Am I understanding that they let Ryan stay long enough to complete all the requirements and then said he wouldn't be allowed to get the award? If that is not cruel, what is. I agree that Boy Scouts are in trouble and will continue to decline. I had two girls in Girl Scouts. Girls Souts take on this is that it wouldn't come up in the conversation. Everyone is welcome and there is no need to discuss sexuality.
Michail Stamos October 06, 2012 at 01:58 AM
I was a Boy Scout on the San Francisco peninsula during my youth and although I left during high school to pursue other activities, I feel that my experiences taught me to be a better citizen and to communicate better with my peers (not to mention how to tie a mean knot - which can come in handy). I know there were other gay kids in my troup - not to mention one who did become an Eagle Scout. I am grateful for our troup leaders who had the sense to know what was really important. In the long run, I'm sure the other scouts probably knew who was gay as well. We were all good friends and had to learn to trust and rely on one another. I'll bet they grew up to be more tolerant and open-minded adults as well. The road to Eagle Scout is a difficult one - let Ryan be recognized for his efforts! M. Stamos, Edinburgh Scotland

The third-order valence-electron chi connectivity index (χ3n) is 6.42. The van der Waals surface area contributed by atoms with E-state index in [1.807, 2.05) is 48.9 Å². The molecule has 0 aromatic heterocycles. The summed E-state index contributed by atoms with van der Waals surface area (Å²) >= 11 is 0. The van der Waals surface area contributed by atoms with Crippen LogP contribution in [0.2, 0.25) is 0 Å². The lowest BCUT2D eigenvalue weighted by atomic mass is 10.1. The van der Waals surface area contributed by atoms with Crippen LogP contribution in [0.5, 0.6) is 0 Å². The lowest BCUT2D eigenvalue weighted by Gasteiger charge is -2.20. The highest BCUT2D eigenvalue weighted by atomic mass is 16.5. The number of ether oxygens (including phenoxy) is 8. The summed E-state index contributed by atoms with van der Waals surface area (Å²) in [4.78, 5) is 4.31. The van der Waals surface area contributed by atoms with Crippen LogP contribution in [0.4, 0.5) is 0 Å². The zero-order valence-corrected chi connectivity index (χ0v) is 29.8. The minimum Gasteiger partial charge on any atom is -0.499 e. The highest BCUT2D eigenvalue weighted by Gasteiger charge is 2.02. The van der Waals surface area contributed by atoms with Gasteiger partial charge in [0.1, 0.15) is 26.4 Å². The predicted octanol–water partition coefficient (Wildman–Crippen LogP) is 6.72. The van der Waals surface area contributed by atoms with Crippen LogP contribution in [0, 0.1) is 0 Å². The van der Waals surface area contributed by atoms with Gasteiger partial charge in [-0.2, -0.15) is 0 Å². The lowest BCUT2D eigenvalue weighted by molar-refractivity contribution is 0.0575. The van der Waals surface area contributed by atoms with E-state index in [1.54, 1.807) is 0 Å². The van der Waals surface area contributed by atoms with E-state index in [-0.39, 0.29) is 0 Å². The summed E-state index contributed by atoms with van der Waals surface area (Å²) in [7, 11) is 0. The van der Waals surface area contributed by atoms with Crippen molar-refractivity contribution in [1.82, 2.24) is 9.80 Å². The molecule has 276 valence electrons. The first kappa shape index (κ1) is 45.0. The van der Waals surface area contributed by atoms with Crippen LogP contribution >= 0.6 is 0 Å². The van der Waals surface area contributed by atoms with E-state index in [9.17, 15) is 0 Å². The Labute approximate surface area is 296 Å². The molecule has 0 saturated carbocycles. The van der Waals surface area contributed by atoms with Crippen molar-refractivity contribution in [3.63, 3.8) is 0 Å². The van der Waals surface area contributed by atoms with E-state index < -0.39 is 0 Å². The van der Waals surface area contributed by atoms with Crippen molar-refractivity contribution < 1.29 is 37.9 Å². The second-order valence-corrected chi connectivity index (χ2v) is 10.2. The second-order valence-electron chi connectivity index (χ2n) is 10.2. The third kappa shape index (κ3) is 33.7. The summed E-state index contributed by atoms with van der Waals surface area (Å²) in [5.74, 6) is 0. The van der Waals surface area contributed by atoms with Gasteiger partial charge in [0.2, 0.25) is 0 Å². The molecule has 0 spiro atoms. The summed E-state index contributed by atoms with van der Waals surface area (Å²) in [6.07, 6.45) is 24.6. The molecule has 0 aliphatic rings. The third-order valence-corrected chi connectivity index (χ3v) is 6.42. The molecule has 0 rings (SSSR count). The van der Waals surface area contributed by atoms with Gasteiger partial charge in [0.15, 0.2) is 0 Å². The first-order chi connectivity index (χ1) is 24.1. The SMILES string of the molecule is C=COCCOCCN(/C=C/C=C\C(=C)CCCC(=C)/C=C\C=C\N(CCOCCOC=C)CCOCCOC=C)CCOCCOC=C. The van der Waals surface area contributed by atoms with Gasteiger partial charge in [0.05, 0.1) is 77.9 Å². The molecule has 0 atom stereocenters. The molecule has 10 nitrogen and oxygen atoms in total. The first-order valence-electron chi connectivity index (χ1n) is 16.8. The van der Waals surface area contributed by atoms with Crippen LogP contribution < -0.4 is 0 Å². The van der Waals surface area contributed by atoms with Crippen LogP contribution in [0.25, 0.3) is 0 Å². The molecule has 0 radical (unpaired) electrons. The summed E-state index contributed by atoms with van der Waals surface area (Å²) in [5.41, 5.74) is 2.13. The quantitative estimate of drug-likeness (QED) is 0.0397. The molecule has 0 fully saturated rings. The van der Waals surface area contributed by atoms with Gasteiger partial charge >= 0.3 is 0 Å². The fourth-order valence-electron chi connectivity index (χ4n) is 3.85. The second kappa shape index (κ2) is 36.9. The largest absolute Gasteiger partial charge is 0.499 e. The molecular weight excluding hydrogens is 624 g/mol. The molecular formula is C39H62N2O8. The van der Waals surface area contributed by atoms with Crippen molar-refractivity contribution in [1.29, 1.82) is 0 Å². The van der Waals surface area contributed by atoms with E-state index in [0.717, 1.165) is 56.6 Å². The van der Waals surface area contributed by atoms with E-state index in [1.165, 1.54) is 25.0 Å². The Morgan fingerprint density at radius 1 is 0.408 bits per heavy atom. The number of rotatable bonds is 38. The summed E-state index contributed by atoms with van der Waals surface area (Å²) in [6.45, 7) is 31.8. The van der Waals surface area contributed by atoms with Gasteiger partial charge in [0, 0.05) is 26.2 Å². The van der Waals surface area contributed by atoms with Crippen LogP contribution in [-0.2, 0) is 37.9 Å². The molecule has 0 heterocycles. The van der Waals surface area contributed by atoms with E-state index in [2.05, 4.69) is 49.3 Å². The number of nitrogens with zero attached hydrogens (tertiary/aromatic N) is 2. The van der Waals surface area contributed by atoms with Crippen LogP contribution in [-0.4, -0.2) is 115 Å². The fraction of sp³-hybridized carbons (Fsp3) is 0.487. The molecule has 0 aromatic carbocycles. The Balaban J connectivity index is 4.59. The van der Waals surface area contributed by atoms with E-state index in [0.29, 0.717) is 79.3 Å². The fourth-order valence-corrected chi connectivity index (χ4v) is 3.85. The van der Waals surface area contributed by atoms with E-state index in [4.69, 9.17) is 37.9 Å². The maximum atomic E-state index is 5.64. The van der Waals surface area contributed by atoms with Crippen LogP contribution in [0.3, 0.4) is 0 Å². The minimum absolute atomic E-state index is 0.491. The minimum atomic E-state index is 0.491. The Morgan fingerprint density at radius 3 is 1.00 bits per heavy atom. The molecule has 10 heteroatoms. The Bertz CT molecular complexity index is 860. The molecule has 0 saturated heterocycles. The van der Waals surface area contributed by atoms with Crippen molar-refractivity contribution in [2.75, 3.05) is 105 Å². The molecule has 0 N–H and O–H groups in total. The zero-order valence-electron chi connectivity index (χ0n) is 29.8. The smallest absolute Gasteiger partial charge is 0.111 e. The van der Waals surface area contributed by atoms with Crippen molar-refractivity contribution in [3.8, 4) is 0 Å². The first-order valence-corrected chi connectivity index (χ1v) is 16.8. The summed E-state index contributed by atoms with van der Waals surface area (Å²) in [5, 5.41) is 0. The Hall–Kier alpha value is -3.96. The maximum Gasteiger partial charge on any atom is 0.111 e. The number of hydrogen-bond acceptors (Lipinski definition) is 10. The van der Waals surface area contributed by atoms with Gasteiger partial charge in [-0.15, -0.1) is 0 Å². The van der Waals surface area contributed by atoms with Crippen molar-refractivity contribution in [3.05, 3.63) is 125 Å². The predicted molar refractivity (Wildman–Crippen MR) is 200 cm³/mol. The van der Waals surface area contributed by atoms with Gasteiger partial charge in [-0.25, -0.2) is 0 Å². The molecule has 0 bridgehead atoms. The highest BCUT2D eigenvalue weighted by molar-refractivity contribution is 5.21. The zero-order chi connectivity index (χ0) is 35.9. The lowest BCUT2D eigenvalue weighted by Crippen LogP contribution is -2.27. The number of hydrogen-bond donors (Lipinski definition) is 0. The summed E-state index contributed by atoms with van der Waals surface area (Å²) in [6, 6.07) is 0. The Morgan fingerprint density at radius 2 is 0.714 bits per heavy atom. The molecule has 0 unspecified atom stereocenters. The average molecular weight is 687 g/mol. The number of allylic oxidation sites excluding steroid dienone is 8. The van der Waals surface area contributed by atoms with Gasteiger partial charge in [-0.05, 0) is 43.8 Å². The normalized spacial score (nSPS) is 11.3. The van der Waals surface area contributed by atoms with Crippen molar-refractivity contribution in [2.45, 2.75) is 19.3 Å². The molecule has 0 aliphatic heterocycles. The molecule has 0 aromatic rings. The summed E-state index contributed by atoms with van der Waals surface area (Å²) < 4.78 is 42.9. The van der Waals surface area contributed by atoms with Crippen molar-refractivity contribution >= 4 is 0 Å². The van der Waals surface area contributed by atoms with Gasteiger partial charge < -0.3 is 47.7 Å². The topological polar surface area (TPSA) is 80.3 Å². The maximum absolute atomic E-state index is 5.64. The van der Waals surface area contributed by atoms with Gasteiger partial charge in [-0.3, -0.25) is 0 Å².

Michail Stamos October 06, 2012 at 02:11 AM
I'm sorry, No one is more Home Town Native to San Francisco than I and I think you should be wise to temper your hatred on your fellow citizens. How dare you call yourself a Home Town Native when you know very well that the San Francisco Bay Area has been a home of tolerance and understanding well before you took your first step. In my personal experience, it was gay Eagle Scouts who molded the excellent moral fibre of the troup I grew up in. It was the gay scouts who were the ones who knew how to handle and manage adversity to make it to the rank they earned. You have a lot to learn about scouting.
Ed Batchelder October 06, 2012 at 04:44 AM